January 7, 2011
LOS ANGELES STREAMLINED PERMITTING
By: John Rappa, Chief Analyst
You asked us to analyze Los Angeles' streamlined permitting system and compare it with the changes PA 10-158 makes to Connecticut's permitting practices.
Los Angeles' current streamlined permitting system aims to cut the time for issuing building permits, certificates of occupancy, and other building code permits and approvals. It does so by allowing code officials and developers to identify and resolve code issues as they arise during the design and construction processes instead of waiting until these processes end. Los Angeles may extend the system to other development-related permits. Proposed additions include online permit tracking and assigning city planners to serve as liaisons between developers and permitting agencies.
Connecticut's PA 10-158 also seeks to expedite the permitting process, but does so in a different context and with different means. The act's changes affect only state agencies. These include (1) establishing an ombudsman office to expedite transportation, environmental, and public health permits for economic development projects and (2) many changes to environmental permitting process, including setting deadlines for completing specific tasks.
LOS ANGELES STREAMLINE PERMITTING SYSTEM
Los Angeles' streamlined permitting system aims to cut the time for issuing development-related permits. It currently applies to building permits, but proposed changes would affect other permits, including those issued by the city's planning and environmental affairs departments. The system currently has two components:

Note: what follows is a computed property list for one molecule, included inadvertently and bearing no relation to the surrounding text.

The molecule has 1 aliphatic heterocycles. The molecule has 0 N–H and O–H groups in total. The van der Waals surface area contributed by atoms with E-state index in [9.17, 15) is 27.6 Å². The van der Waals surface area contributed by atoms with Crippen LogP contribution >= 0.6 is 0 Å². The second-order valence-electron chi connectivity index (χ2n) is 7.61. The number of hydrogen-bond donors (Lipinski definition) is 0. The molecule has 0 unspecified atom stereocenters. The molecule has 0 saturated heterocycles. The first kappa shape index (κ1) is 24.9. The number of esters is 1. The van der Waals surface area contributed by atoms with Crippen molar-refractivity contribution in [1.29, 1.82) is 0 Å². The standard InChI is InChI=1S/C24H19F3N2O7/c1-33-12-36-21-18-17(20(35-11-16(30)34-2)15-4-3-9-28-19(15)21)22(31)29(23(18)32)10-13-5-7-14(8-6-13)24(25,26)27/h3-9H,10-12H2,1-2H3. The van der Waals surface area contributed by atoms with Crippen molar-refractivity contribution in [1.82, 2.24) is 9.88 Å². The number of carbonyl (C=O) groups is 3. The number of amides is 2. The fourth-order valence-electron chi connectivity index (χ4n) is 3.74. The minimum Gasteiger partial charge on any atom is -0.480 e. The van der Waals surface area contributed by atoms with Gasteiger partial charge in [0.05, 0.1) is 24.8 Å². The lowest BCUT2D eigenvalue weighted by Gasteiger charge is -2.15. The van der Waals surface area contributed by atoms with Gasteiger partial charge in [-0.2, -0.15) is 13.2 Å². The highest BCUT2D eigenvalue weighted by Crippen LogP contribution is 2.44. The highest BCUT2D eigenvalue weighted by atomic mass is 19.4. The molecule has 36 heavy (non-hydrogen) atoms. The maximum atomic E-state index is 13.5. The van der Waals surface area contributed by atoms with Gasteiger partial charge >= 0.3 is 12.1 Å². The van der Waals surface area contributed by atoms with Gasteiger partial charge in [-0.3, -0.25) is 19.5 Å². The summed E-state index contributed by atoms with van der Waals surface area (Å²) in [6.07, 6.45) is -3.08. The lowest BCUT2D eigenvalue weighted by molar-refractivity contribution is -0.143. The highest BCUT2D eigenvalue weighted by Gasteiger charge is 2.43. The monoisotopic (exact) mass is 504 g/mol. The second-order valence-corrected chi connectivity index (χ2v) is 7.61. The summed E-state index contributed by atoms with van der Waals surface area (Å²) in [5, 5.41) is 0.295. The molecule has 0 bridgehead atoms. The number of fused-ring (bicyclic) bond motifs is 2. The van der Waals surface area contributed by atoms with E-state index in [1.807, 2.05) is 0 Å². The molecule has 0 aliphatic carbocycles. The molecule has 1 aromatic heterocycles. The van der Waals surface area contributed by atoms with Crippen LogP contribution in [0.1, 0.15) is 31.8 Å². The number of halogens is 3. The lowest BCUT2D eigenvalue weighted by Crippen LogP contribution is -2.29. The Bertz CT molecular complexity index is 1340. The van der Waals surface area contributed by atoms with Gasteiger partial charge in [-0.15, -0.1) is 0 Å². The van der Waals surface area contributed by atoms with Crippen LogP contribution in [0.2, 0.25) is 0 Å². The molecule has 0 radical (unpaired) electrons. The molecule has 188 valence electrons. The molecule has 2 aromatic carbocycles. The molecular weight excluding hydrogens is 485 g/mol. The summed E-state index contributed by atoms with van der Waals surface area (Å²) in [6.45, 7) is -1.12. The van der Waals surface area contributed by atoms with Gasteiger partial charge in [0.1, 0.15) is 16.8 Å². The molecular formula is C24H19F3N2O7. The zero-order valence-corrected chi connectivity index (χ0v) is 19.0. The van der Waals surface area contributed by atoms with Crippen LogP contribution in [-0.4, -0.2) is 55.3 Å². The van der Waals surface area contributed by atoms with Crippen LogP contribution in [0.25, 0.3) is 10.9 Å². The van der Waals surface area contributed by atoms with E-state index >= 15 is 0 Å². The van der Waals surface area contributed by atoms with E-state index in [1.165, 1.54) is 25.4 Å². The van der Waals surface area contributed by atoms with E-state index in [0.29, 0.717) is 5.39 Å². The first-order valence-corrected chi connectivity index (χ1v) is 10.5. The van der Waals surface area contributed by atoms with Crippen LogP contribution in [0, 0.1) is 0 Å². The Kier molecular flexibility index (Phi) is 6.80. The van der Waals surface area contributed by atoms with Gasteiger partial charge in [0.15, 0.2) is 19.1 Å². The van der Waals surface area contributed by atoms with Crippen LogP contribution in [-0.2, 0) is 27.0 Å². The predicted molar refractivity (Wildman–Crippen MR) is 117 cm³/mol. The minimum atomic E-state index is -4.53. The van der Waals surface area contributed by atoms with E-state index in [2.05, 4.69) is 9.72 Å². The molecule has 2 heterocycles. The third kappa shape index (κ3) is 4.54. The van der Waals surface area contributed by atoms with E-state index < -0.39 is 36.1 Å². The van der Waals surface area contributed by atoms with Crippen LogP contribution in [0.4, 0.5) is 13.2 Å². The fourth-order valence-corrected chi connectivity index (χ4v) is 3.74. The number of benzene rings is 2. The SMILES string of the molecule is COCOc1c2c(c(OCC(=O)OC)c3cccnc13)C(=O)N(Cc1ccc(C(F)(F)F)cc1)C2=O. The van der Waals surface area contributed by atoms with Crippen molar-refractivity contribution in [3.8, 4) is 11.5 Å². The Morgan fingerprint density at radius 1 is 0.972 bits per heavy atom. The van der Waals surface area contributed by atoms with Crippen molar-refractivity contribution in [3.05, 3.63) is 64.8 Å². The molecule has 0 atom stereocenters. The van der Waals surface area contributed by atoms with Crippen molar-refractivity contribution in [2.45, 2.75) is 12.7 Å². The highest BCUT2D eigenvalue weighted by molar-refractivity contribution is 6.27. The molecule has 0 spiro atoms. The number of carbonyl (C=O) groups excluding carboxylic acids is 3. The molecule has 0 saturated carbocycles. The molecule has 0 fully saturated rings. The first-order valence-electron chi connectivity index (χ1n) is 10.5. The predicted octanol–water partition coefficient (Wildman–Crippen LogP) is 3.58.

● the Parallel Design Permitting Process, which allows the Building and Safety Department to spot and address code issues for major development projects before a developer submits final plans for approval, and
● the Construction-Inspection Partnership Program, which allows code inspectors and contractors to identify and resolve potential code issues as they arise instead of waiting until a completed project is inspected for code compliance.
The city may add more elements. The Mayor's Office of Economic and Business Policy is proposing an online portal that would allow developers to track a project's permit applications through different city departments. Creating the portal, though, requires creating a common method for these departments to identify projects and enter data.
The planning department may also assign a city planner to each project to serve as a liaison between its sponsor and the city departments issuing permits for the project.
This act makes several changes to how Connecticut issues regulatory permits. (Attachment 1 is the OLR analysis of the act.) Although these changes address many of the same goals as Los Angeles' streamlined permitting system, they apply only to state permitting agencies. Some of the changes apply to economic development projects and others apply to all projects requiring environmental permits. The changes also involve methods that differ from those Los Angeles uses.
The act requires the economic and community development commissioner to create a permit ombudsman office to expedite environmental, transportation, and public health permits for economic development projects. It also requires the departments issuing these permits to designate a business ombudsman and liaison to help that office expedite permit applications.
The act's other changes apply to environmental permits and aim to make the permitting process more predictable. The act imposes deadlines for completing specific tasks and requires the Department of Environmental Protection (DEP) commissioner to account for the deadlines DEP missed. It also requires the commissioner to review the timeframes for completing all tasks and report the findings to the governor and legislature by September 30, 2010.
The act also authorizes the DEP commissioner to provide regulatory relief by:
● streamlining the process for conducting public hearings on permit applications,
● establishing a service to help people and organizations comply with environmental laws, and
● extending the expiration dates for general permits.